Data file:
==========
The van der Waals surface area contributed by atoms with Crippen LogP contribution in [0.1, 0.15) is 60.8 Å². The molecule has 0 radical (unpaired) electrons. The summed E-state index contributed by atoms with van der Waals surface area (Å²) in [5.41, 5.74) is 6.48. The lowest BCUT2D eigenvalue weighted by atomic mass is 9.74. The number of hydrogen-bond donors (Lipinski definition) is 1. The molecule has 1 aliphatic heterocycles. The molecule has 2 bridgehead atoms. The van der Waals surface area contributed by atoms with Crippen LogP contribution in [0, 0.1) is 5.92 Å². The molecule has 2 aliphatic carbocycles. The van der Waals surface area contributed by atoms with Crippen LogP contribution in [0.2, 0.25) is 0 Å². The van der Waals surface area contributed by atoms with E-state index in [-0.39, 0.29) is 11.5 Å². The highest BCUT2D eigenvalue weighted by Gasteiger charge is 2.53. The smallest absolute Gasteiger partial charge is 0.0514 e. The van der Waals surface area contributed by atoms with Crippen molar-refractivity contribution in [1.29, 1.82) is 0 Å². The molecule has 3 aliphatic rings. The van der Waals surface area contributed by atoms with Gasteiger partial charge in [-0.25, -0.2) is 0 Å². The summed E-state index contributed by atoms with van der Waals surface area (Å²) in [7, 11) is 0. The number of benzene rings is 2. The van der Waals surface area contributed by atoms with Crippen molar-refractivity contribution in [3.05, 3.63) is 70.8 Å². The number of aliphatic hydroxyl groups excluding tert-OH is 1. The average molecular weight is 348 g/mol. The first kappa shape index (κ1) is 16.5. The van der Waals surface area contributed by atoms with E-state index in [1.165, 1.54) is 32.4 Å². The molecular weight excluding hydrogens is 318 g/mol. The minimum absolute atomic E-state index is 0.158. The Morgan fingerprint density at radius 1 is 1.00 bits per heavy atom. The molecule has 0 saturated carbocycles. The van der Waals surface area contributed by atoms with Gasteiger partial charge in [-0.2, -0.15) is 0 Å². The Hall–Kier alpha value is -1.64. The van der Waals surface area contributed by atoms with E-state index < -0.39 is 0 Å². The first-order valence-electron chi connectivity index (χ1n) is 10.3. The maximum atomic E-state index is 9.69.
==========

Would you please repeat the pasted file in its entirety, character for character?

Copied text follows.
The van der Waals surface area contributed by atoms with Crippen LogP contribution in [0.1, 0.15) is 60.8 Å². The molecule has 0 radical (unpaired) electrons. The summed E-state index contributed by atoms with van der Waals surface area (Å²) in [5.41, 5.74) is 6.48. The lowest BCUT2D eigenvalue weighted by atomic mass is 9.74. The number of hydrogen-bond donors (Lipinski definition) is 1. The molecule has 1 aliphatic heterocycles. The molecule has 2 bridgehead atoms. The van der Waals surface area contributed by atoms with Crippen LogP contribution in [0, 0.1) is 5.92 Å². The molecule has 2 aliphatic carbocycles. The van der Waals surface area contributed by atoms with Crippen LogP contribution in [0.2, 0.25) is 0 Å². The van der Waals surface area contributed by atoms with E-state index in [-0.39, 0.29) is 11.5 Å². The highest BCUT2D eigenvalue weighted by Gasteiger charge is 2.53. The smallest absolute Gasteiger partial charge is 0.0514 e. The van der Waals surface area contributed by atoms with Crippen molar-refractivity contribution in [1.29, 1.82) is 0 Å². The molecule has 3 aliphatic rings. The van der Waals surface area contributed by atoms with Gasteiger partial charge in [-0.25, -0.2) is 0 Å². The summed E-state index contributed by atoms with van der Waals surface area (Å²) in [7, 11) is 0. The number of benzene rings is 2. The van der Waals surface area contributed by atoms with Crippen molar-refractivity contribution in [3.05, 3.63) is 70.8 Å². The number of aliphatic hydroxyl groups excluding tert-OH is 1. The average molecular weight is 348 g/mol. The first kappa shape index (κ1) is 16.5. The van der Waals surface area contributed by atoms with E-state index in [1.165, 1.54) is 32.4 Å². The molecular weight excluding hydrogens is 318 g/mol. The minimum absolute atomic E-state index is 0.158. The Morgan fingerprint density at radius 1 is 1.00 bits per heavy atom. The molecule has 0 saturated carbocycles. The van der Waals surface area contributed by atoms with Gasteiger partial charge in [-0.2, -0.15) is 0 Å². The Hall–Kier alpha value is -1.64. The van der Waals surface area contributed by atoms with E-state index < -0.39 is 0 Å². The first-order valence-electron chi connectivity index (χ1n) is 10.3. The maximum atomic E-state index is 9.69.